Rita Levi-Montalcini

Italian neurologist

Rita Levi-Montalcini (22 April 190930 December 2012) was an Italian neurologist and politician who, together with colleague Stanley Cohen, received the 1986 Nobel Prize in Physiology or Medicine.

Rita Levi Montalcini.jpg


  • I never had any hesitation or regrets in this sense. My life has been enriched by excellent human relations, work and interests. I have never felt lonely.
    • Of the fact that she never married; quoted in Associated Press obituary.
  • It is imperfection — not perfection — that is the end result of the program written into that formidably complex engine that is the human brain, and of the influences exerted upon us by the environment and whoever takes care of us during the long years of our physical, psychological and intellectual development.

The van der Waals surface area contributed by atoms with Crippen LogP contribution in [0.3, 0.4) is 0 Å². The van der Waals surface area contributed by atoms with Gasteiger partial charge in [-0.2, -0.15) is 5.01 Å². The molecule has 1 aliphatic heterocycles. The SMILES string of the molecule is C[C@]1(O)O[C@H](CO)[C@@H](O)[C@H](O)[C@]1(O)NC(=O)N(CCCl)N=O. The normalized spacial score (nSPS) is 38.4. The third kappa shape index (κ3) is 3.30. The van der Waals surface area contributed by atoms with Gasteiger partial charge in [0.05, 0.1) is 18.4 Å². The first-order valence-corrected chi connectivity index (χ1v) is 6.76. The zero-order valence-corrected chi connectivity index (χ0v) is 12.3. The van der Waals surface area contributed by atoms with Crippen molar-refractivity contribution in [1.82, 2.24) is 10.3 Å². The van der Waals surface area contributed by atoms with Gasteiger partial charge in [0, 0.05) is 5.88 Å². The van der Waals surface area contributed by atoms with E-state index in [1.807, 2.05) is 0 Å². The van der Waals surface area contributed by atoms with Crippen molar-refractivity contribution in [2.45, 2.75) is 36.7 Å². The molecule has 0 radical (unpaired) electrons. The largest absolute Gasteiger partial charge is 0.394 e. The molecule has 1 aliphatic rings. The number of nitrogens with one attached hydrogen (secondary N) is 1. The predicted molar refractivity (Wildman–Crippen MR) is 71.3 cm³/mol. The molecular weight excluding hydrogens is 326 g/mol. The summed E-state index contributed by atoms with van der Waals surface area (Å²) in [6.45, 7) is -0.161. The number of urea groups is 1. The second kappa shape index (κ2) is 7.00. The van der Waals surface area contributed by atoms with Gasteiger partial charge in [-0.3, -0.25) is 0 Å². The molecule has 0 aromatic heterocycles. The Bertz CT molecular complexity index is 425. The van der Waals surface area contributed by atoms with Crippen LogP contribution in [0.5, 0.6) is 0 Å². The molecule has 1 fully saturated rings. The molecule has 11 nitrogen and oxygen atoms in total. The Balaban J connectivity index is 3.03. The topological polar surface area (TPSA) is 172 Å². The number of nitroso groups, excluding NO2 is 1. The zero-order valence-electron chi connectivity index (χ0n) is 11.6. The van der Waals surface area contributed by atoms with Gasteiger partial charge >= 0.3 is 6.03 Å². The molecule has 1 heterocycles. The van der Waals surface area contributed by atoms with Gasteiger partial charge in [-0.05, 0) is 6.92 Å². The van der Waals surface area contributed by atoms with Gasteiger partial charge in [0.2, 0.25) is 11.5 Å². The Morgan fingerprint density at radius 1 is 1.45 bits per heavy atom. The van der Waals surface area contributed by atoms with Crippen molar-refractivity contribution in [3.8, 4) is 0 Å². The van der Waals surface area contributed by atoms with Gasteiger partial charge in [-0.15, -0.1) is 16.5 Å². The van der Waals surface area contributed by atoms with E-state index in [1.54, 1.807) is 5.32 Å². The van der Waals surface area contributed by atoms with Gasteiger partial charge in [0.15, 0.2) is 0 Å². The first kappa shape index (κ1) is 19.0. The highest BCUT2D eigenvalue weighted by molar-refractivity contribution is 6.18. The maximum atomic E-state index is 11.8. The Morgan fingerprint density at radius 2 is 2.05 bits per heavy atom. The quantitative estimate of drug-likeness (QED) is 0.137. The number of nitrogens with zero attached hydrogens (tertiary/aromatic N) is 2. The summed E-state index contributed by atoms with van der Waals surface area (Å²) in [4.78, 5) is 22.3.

• After centuries of dormancy, young women can now look toward a future moulded by their own hands.
  • The allegations against Fidia cannot be true. The process for awarding Nobel prizes is so complex that it cannot be corrupted.
    • Rebutting allegations that the pharmaceutical company Fidia had paid for her to get her Nobel prize. Quoted in Obituary in The Guardian


  • She had this feeling for what was happening biologically. She was an intuitive observer, and she saw that something was making these nerve connections grow and was determined to find out what it was.
  • She seemed able to face with equal equanimity the rigours of fascist cruelty and suppression that she was dealt as a Jew; the problems of practising underground medicine in wartime; the difficulties posed by prejudice and discrimination against women; and the near isolation and challenges of those working at the cutting edge of science.

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